Kenya’s Presidential Election, October 2017: SHALOM (SCCRR)
2017 is the year that Kenyans awaited with great optimism. This was, and still is, a time for the citizens to determine who governs the country and what would be the political ideologies that steer their own lives towards even greater security and prosperity. The great anticipation and the heightened competition that has characterised the August 8th 2017 general elections led to some places being regarded as hotspots for electoral violence. The memories of over 1,200 killed, 60,000 maimed and 500,000 displaced in the aftermath of the 2007 elections were still close to the bone.
Key among these hotspots were the major slum areas in Kenya’s capital Nairobi and the cosmopolitan town of Nakuru which is the headquarter town of the former Rift Valley province. Throughout 2016/17 the Shalom Center for Conflict Resolution and Reconciliation (SCCRR) played a very central role in supporting conflict prevention processes in these hotspot areas through election preparedness workshops helping to empower people’s readiness for a peaceful electoral process. In addition to these urban centers, SCCRR also intervened in the arid and semi-arid counties of Marsabit, West Pokot, Samburu, Turkana and Tana-River which had been considered as possible conflict hotspots due to the promises of the devolved system of governance and the day to day struggles for survival.
In the period prior to the August general elections, SCCRR successfully conducted a total of 59 workshops. These workshops brought together over 2000 community leaders who were trained on skills and techniques of preventing electoral violence with the aim of creating and operationalising context based systems of conflict early warning and early response. The community leaders that were trained by SCCRR were able to reach out to several community groups including youth groups in every target area. The frequent reporting of conflict signs coupled by the peace messages that were taken to all sectors of the population by the empowered community leaders had a significant contribution towards prevention of electoral related violence. This is evident in the acknowledgement by chiefs, elders, religious, women and youth leaders who benefited from our work, and in the reality that no major violence was reported in these areas despite them being classified as volatile hotspots.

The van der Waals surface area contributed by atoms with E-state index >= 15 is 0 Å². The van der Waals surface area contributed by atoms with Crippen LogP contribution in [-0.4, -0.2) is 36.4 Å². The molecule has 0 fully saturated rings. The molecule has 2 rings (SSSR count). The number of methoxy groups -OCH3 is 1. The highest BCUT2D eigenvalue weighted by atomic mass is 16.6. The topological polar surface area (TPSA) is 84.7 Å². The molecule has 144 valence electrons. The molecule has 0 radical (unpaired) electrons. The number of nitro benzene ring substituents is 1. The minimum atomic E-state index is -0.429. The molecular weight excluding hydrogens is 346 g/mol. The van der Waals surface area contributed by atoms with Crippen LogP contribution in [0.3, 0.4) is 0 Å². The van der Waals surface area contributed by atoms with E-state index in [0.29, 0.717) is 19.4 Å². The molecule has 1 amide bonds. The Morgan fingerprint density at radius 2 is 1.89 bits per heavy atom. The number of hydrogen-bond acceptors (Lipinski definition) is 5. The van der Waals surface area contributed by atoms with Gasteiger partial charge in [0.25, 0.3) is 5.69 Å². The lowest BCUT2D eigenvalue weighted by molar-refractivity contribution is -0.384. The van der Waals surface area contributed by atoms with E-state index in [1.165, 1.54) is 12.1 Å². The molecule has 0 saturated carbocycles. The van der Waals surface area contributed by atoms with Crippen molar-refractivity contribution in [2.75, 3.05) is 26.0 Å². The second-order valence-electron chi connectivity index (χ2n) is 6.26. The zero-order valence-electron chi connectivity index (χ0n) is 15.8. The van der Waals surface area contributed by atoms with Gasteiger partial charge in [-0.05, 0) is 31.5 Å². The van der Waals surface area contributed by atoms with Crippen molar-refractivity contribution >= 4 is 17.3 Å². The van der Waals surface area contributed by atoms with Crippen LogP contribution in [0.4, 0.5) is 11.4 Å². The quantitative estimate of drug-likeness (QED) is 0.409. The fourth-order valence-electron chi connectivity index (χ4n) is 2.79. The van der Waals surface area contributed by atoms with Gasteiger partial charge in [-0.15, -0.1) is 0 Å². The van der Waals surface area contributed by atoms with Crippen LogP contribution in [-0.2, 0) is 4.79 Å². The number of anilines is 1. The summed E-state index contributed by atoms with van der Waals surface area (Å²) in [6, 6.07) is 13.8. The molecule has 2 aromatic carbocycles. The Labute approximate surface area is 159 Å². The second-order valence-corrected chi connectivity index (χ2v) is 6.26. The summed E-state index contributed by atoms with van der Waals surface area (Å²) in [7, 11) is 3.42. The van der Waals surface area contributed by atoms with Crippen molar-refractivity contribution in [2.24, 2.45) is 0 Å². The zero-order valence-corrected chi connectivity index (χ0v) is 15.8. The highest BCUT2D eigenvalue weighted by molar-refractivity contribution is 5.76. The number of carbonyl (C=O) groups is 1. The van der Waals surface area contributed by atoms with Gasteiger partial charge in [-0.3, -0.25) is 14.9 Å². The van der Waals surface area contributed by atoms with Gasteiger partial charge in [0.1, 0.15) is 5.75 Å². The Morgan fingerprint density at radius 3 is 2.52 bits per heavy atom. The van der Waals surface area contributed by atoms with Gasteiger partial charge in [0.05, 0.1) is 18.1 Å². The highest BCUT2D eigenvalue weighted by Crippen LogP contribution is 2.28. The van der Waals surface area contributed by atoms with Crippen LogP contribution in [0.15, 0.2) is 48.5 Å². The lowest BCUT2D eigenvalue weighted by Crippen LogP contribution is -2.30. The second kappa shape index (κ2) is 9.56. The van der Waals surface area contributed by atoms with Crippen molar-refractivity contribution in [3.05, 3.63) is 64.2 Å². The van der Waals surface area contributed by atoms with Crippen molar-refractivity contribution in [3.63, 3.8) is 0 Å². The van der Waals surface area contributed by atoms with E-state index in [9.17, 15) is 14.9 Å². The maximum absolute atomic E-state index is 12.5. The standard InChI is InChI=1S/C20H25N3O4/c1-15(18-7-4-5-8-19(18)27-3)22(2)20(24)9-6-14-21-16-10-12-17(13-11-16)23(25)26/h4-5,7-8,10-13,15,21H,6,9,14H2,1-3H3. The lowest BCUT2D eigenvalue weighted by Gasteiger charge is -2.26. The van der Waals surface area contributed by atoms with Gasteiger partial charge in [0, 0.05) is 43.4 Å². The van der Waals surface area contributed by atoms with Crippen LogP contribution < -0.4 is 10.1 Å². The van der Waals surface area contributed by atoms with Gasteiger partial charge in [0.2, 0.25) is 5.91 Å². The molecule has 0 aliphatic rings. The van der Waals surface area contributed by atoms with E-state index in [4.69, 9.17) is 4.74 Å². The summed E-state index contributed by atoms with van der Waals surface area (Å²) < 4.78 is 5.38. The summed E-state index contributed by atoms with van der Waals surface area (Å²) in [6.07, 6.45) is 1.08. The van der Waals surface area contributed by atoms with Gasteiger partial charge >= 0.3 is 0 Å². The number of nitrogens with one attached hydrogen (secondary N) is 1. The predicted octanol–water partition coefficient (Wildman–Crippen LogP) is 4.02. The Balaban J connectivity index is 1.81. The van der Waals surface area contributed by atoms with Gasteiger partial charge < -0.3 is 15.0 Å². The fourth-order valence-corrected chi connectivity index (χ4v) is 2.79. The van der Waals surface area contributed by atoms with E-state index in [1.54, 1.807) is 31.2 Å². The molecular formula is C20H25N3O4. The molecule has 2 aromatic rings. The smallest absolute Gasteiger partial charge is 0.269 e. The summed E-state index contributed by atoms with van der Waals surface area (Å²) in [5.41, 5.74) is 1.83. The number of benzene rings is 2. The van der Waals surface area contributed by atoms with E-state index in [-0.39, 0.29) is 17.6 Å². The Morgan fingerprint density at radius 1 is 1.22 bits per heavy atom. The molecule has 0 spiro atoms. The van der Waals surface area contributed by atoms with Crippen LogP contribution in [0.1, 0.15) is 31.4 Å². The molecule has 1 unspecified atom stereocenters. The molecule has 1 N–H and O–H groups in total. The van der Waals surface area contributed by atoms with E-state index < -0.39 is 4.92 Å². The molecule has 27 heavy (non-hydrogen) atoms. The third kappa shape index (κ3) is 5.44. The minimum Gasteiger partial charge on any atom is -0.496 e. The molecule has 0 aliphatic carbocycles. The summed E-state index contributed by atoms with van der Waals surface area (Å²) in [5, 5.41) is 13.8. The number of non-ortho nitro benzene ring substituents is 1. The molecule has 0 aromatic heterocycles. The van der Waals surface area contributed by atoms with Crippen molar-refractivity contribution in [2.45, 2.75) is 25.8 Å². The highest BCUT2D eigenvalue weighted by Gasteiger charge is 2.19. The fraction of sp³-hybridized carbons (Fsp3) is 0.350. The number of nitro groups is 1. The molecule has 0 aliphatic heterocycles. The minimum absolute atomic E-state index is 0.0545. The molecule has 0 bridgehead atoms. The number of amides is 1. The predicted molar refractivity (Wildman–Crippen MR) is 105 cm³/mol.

However, in light of the decision by the opposition party to contest in court the outcome of the 2017 elections and the subsequent ruling by the Supreme Court on 1st September 2017 annulling the election results, Shalom is well prepared to offer further assistance to the country. The uncertainty about possible dangerous incidents in the run up to the forthcoming presidential election next month (October, 17th) calls for urgent engagement by the Shalom team in Kenya and from partners around the world. There is a dire need to assist in further consolidating the peacebuilding efforts of the communities living in the areas that experience fear and volatility.
SCCRR is already actively conducting consultative meetings and initiatives with community leaders in these locations in order to strengthen Shalom’s peace interventions by ensuring that the commitment to non-violence that was achieved prior to the August election is again maintained before, during and after the presidential poll scheduled for October. As we highlight the peacebuilding efforts that the whole team has put in place to intervene in the 2017 general elections in Kenya, the team and our beneficiaries in our project areas acknowledge the diplomacy and tireless dedication of Fr. Patrick Devine, PhD, the Executive Chairman and Fr. Oliver Noonan, MA, the Country director throughout the different phases of the program. Together we send a plea to all concerned and involved to rise to the challenge before us and serve the people with peace, securing livelihoods and honouring everyone’s dignity. We thank all of you who are so generously putting your hand to the plough.
Mary Koech, SCCRR